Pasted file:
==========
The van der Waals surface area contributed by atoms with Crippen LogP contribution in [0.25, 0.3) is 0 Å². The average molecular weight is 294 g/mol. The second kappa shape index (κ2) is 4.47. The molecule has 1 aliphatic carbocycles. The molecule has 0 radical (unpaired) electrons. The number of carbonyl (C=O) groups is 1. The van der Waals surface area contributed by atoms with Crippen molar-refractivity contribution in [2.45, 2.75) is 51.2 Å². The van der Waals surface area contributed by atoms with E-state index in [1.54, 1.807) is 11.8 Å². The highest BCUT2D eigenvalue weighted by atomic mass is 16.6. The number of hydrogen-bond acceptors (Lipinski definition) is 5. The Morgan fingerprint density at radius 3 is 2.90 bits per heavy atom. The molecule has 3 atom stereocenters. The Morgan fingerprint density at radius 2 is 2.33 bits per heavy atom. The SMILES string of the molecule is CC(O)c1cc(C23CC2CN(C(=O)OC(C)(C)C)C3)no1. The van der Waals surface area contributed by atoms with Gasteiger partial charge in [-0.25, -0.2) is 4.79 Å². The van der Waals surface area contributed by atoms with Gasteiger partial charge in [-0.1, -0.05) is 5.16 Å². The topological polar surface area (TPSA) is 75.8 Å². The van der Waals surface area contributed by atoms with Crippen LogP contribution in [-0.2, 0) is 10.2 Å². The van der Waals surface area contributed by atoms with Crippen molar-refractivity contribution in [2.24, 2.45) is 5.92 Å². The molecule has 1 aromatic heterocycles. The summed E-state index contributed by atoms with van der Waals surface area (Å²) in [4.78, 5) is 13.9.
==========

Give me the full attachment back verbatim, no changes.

The van der Waals surface area contributed by atoms with Crippen LogP contribution in [0.25, 0.3) is 0 Å². The average molecular weight is 294 g/mol. The second kappa shape index (κ2) is 4.47. The molecule has 1 aliphatic carbocycles. The molecule has 0 radical (unpaired) electrons. The number of carbonyl (C=O) groups is 1. The van der Waals surface area contributed by atoms with Crippen molar-refractivity contribution in [2.45, 2.75) is 51.2 Å². The van der Waals surface area contributed by atoms with E-state index in [1.54, 1.807) is 11.8 Å². The highest BCUT2D eigenvalue weighted by atomic mass is 16.6. The number of hydrogen-bond acceptors (Lipinski definition) is 5. The Morgan fingerprint density at radius 3 is 2.90 bits per heavy atom. The molecule has 3 atom stereocenters. The Morgan fingerprint density at radius 2 is 2.33 bits per heavy atom. The SMILES string of the molecule is CC(O)c1cc(C23CC2CN(C(=O)OC(C)(C)C)C3)no1. The van der Waals surface area contributed by atoms with Gasteiger partial charge in [-0.25, -0.2) is 4.79 Å². The van der Waals surface area contributed by atoms with Gasteiger partial charge in [-0.1, -0.05) is 5.16 Å². The topological polar surface area (TPSA) is 75.8 Å². The van der Waals surface area contributed by atoms with Crippen LogP contribution in [-0.2, 0) is 10.2 Å². The van der Waals surface area contributed by atoms with Crippen molar-refractivity contribution in [2.24, 2.45) is 5.92 Å². The molecule has 1 aromatic heterocycles. The summed E-state index contributed by atoms with van der Waals surface area (Å²) in [4.78, 5) is 13.9.